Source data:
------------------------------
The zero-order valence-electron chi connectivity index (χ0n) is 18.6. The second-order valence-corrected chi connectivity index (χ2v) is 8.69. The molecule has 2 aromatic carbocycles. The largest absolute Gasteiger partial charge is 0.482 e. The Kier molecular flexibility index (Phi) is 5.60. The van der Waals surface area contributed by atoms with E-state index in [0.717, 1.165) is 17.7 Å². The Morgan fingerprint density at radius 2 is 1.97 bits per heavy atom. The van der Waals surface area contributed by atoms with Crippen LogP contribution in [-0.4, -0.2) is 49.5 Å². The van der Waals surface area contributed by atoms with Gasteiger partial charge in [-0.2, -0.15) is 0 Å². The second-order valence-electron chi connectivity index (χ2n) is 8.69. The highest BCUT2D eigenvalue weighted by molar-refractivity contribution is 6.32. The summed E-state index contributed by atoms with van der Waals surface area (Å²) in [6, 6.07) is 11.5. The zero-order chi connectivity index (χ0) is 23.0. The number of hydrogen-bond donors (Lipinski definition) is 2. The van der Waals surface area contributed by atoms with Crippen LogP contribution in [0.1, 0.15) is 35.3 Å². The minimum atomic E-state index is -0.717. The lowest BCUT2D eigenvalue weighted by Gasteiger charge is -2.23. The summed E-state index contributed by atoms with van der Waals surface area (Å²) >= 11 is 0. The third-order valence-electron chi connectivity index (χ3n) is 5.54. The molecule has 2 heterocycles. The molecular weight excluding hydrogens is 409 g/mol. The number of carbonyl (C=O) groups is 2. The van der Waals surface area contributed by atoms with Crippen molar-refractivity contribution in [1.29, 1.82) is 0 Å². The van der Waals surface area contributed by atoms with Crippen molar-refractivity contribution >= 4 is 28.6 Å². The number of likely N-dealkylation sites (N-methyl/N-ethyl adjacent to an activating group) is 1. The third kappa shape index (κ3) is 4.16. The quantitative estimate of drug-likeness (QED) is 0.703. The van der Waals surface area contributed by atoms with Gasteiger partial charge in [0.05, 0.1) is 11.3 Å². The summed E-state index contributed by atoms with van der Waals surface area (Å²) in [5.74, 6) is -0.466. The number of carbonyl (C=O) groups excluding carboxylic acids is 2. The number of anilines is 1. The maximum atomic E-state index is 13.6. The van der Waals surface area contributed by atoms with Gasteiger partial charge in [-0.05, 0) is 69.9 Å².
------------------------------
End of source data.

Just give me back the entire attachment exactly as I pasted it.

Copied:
The zero-order valence-electron chi connectivity index (χ0n) is 18.6. The second-order valence-corrected chi connectivity index (χ2v) is 8.69. The molecule has 2 aromatic carbocycles. The largest absolute Gasteiger partial charge is 0.482 e. The Kier molecular flexibility index (Phi) is 5.60. The van der Waals surface area contributed by atoms with E-state index in [0.717, 1.165) is 17.7 Å². The Morgan fingerprint density at radius 2 is 1.97 bits per heavy atom. The van der Waals surface area contributed by atoms with Crippen LogP contribution in [-0.4, -0.2) is 49.5 Å². The van der Waals surface area contributed by atoms with Gasteiger partial charge in [-0.2, -0.15) is 0 Å². The second-order valence-electron chi connectivity index (χ2n) is 8.69. The highest BCUT2D eigenvalue weighted by molar-refractivity contribution is 6.32. The summed E-state index contributed by atoms with van der Waals surface area (Å²) in [6, 6.07) is 11.5. The zero-order chi connectivity index (χ0) is 23.0. The number of hydrogen-bond donors (Lipinski definition) is 2. The van der Waals surface area contributed by atoms with Crippen LogP contribution in [0.1, 0.15) is 35.3 Å². The minimum atomic E-state index is -0.717. The lowest BCUT2D eigenvalue weighted by Gasteiger charge is -2.23. The summed E-state index contributed by atoms with van der Waals surface area (Å²) >= 11 is 0. The third-order valence-electron chi connectivity index (χ3n) is 5.54. The molecule has 2 heterocycles. The molecular weight excluding hydrogens is 409 g/mol. The number of carbonyl (C=O) groups is 2. The van der Waals surface area contributed by atoms with Crippen molar-refractivity contribution in [1.29, 1.82) is 0 Å². The van der Waals surface area contributed by atoms with Crippen molar-refractivity contribution >= 4 is 28.6 Å². The number of likely N-dealkylation sites (N-methyl/N-ethyl adjacent to an activating group) is 1. The third kappa shape index (κ3) is 4.16. The quantitative estimate of drug-likeness (QED) is 0.703. The van der Waals surface area contributed by atoms with Gasteiger partial charge in [0.05, 0.1) is 11.3 Å². The summed E-state index contributed by atoms with van der Waals surface area (Å²) in [5.74, 6) is -0.466. The number of carbonyl (C=O) groups excluding carboxylic acids is 2. The number of anilines is 1. The maximum atomic E-state index is 13.6. The van der Waals surface area contributed by atoms with Gasteiger partial charge in [-0.05, 0) is 69.9 Å².